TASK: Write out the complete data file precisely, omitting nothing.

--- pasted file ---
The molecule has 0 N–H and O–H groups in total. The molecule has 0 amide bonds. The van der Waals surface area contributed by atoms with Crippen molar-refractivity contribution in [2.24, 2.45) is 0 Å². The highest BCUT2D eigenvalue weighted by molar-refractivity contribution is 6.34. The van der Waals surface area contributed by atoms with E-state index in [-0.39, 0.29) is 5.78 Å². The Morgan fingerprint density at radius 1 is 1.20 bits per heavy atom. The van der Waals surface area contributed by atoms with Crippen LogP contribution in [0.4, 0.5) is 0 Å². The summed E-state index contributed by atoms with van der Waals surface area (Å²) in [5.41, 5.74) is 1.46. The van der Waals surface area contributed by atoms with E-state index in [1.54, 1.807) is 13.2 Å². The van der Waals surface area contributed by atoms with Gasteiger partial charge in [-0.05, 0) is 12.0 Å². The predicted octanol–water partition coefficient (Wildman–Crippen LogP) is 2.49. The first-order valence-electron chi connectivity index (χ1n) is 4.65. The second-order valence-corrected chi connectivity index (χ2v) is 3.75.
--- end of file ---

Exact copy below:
The molecule has 0 N–H and O–H groups in total. The molecule has 0 amide bonds. The van der Waals surface area contributed by atoms with Crippen molar-refractivity contribution in [2.24, 2.45) is 0 Å². The highest BCUT2D eigenvalue weighted by molar-refractivity contribution is 6.34. The van der Waals surface area contributed by atoms with E-state index in [-0.39, 0.29) is 5.78 Å². The Morgan fingerprint density at radius 1 is 1.20 bits per heavy atom. The van der Waals surface area contributed by atoms with Crippen LogP contribution in [0.4, 0.5) is 0 Å². The summed E-state index contributed by atoms with van der Waals surface area (Å²) in [5.41, 5.74) is 1.46. The van der Waals surface area contributed by atoms with E-state index in [1.54, 1.807) is 13.2 Å². The van der Waals surface area contributed by atoms with Gasteiger partial charge in [-0.05, 0) is 12.0 Å². The predicted octanol–water partition coefficient (Wildman–Crippen LogP) is 2.49. The first-order valence-electron chi connectivity index (χ1n) is 4.65. The second-order valence-corrected chi connectivity index (χ2v) is 3.75.